Toroidal blend of 20 triangular hebesphenorotundae
|Toroidal blend of 20 triangular hebesphenorotundae|
|Faces||20+60+60+120 triangles, 60 pentagons, 20 hexagons|
|Vertex figures||60 rectangles, edge lengths 1 and (1+√)/2|
|60 isosceles trapezoids, edge lengths 1, 1, 1, (1+√)/2|
|Measures (edge length 1)|
|Dihedral angles||3–3 at J92 join off of digonal-symmetry axis:|
|3–3 at J92 join on digonal-symmetry axis:|
|3–3 near J92 "tips":|
|3–5 near J92 "tips":|
|Convex hull||Semi-uniform Tid, edge lengths 1 (triangles) and (1+√)/2 (between dipentagons)|
|Abstract & topological properties|
|Symmetry||H3, order 120|
The toroidal blend of 20 triangular hebesphenorotundae is a Stewart toroid. It can be obtained by outer-blending twenty triangular hebesphenorotundae together at their square faces, leaving no squares behind. It has these squares, as well as pentagons and star pentambi, as pseudo-faces.
Vertex coordinates[edit | edit source]
The vertices of a toroidal blend of 20 triangular hebesphenorotundae, centered at the origin and with unit edge length, are given by all even permutations of:
Relations[edit | edit source]
Twice the 4–6 dihedral angle of a triangular hebesphenorotunda, plus the 6–6 dihedral angle of a truncated icosahedron, is 360°. This can be taken as an explanation of why the toroid forms: it is possible to blend the toroid with a truncated icosahedron placed in the center. Doing this will remove all tunnels (making the genus 0) and hexagonal faces.
The triangular hebesphenorotunda's relation to the small rhombicosidodecahedron can also provide some insight on the formation of the toroid. The two polyhedra have certain arrangements of faces in common.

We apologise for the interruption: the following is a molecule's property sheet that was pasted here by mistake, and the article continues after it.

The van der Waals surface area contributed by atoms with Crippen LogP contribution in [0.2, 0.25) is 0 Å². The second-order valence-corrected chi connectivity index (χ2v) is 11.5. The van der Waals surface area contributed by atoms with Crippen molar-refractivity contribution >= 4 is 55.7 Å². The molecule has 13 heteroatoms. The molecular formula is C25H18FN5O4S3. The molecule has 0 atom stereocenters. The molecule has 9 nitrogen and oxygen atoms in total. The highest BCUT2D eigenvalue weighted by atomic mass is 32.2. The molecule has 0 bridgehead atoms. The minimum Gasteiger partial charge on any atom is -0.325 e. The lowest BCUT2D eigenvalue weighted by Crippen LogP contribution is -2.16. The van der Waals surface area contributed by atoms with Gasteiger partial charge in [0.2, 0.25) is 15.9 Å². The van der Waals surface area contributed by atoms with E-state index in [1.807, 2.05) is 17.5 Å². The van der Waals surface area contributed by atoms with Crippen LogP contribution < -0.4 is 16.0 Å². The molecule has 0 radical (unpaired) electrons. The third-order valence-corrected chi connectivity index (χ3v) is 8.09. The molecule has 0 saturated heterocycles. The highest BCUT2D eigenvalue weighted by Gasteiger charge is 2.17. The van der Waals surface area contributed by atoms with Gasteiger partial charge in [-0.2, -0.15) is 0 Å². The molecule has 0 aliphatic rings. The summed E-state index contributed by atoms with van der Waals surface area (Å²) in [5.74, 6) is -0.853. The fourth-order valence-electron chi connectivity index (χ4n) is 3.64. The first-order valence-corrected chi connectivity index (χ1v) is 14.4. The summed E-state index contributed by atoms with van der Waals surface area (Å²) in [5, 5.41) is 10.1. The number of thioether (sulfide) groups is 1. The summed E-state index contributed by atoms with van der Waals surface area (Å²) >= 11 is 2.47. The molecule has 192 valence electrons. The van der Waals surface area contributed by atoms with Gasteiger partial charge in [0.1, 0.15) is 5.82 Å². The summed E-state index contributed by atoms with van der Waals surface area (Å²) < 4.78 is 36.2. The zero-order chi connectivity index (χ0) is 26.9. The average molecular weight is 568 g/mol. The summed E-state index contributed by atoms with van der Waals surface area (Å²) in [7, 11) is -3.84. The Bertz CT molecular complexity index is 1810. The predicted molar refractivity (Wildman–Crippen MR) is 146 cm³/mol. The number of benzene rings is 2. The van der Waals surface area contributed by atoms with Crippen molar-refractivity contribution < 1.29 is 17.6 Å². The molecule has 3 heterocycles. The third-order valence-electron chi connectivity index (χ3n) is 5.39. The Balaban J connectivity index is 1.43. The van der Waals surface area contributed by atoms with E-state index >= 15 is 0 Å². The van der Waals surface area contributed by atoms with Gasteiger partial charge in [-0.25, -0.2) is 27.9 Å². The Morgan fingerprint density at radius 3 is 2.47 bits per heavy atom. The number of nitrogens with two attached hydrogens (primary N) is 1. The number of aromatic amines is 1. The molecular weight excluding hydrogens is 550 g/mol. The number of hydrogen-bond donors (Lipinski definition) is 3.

The three "lunes" (arrangements of a square with triangles joining opposite edges of it) of a triangular hebesphenorotunda, and the congruent lunes in the small rhombicosidodecahedron.
Twenty small rhombicosidodecahedra can be outer-blended together in the same way as this toroid's parts.
If one inserts 30 cubes in between the triangular hebesphenorotundae, the resulting toroid will admit many outer-blends in outward directions that contribute to almost-complete space-fillings, like a less-strict version of an aperiodic tiling. The gaps in these partial space-fillings can take the form of polyhedra with irregular but equilateral faces such as rhombi.
Plus 60 more bilunabirotundae and 60 more tridiminished icosahedra. This takes care of the non-dyadicity. To fill in the gaps at the trigonal- and digonal-symmetry axes, one could use a polyhedron containing 36°-rhombus faces, and a polyhedron containing faces that are the inner blend of a pentagon and a golden rhombus, respectively.
The enlarged toroid will also admit 12 pentagonal rotundae. This specific blend puts 4 faces at some edges unless the aforementioned great rhombicosidodecahedron is also blended in.
[edit | edit source]
- Klitzing, Richard. "oxFx3xfox5fovo&#zxt".